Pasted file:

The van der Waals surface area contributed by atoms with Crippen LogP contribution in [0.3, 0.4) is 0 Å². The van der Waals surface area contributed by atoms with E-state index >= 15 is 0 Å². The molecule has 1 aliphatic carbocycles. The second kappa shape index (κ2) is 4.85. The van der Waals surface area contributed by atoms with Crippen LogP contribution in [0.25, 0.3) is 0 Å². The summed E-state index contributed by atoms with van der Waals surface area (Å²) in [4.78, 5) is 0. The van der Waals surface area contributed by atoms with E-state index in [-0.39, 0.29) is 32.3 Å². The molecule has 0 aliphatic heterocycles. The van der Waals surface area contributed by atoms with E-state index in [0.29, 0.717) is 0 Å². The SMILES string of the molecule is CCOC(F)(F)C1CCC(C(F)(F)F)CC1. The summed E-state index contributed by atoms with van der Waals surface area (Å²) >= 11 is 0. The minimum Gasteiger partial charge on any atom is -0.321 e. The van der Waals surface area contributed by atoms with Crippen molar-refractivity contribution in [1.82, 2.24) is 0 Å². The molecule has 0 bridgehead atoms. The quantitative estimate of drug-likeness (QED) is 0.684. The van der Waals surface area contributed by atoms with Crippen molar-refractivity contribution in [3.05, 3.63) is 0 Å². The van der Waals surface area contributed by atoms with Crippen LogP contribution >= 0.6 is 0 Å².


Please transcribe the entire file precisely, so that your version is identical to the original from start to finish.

The van der Waals surface area contributed by atoms with Crippen LogP contribution in [0.3, 0.4) is 0 Å². The van der Waals surface area contributed by atoms with E-state index >= 15 is 0 Å². The molecule has 1 aliphatic carbocycles. The second kappa shape index (κ2) is 4.85. The van der Waals surface area contributed by atoms with Crippen LogP contribution in [0.25, 0.3) is 0 Å². The summed E-state index contributed by atoms with van der Waals surface area (Å²) in [4.78, 5) is 0. The van der Waals surface area contributed by atoms with E-state index in [-0.39, 0.29) is 32.3 Å². The molecule has 0 aliphatic heterocycles. The van der Waals surface area contributed by atoms with E-state index in [0.29, 0.717) is 0 Å². The SMILES string of the molecule is CCOC(F)(F)C1CCC(C(F)(F)F)CC1. The summed E-state index contributed by atoms with van der Waals surface area (Å²) >= 11 is 0. The minimum Gasteiger partial charge on any atom is -0.321 e. The van der Waals surface area contributed by atoms with Crippen molar-refractivity contribution in [1.82, 2.24) is 0 Å². The molecule has 0 bridgehead atoms. The quantitative estimate of drug-likeness (QED) is 0.684. The van der Waals surface area contributed by atoms with Crippen molar-refractivity contribution in [3.05, 3.63) is 0 Å². The van der Waals surface area contributed by atoms with Crippen LogP contribution >= 0.6 is 0 Å².